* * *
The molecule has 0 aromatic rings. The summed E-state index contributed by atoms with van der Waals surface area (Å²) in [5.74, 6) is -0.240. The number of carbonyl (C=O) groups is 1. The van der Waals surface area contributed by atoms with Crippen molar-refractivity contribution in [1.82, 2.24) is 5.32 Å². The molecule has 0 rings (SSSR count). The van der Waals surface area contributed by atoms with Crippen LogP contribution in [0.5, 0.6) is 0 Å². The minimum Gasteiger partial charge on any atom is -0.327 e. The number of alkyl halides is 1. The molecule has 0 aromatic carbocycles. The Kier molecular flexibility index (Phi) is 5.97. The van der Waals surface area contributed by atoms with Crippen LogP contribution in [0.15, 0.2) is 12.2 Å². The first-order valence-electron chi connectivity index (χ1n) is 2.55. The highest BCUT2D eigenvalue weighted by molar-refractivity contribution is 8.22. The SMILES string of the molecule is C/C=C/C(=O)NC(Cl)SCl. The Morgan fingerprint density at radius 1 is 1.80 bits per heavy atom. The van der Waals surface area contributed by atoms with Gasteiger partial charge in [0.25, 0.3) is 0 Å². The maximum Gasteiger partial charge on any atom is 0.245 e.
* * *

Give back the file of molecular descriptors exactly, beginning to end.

The molecule has 0 aromatic rings. The summed E-state index contributed by atoms with van der Waals surface area (Å²) in [5.74, 6) is -0.240. The number of carbonyl (C=O) groups is 1. The van der Waals surface area contributed by atoms with Crippen molar-refractivity contribution in [1.82, 2.24) is 5.32 Å². The molecule has 0 rings (SSSR count). The van der Waals surface area contributed by atoms with Crippen LogP contribution in [0.5, 0.6) is 0 Å². The minimum Gasteiger partial charge on any atom is -0.327 e. The number of alkyl halides is 1. The molecule has 0 aromatic carbocycles. The Kier molecular flexibility index (Phi) is 5.97. The van der Waals surface area contributed by atoms with Crippen LogP contribution in [0.15, 0.2) is 12.2 Å². The first-order valence-electron chi connectivity index (χ1n) is 2.55. The highest BCUT2D eigenvalue weighted by molar-refractivity contribution is 8.22. The SMILES string of the molecule is C/C=C/C(=O)NC(Cl)SCl. The Morgan fingerprint density at radius 1 is 1.80 bits per heavy atom. The van der Waals surface area contributed by atoms with Gasteiger partial charge in [0.25, 0.3) is 0 Å². The maximum Gasteiger partial charge on any atom is 0.245 e.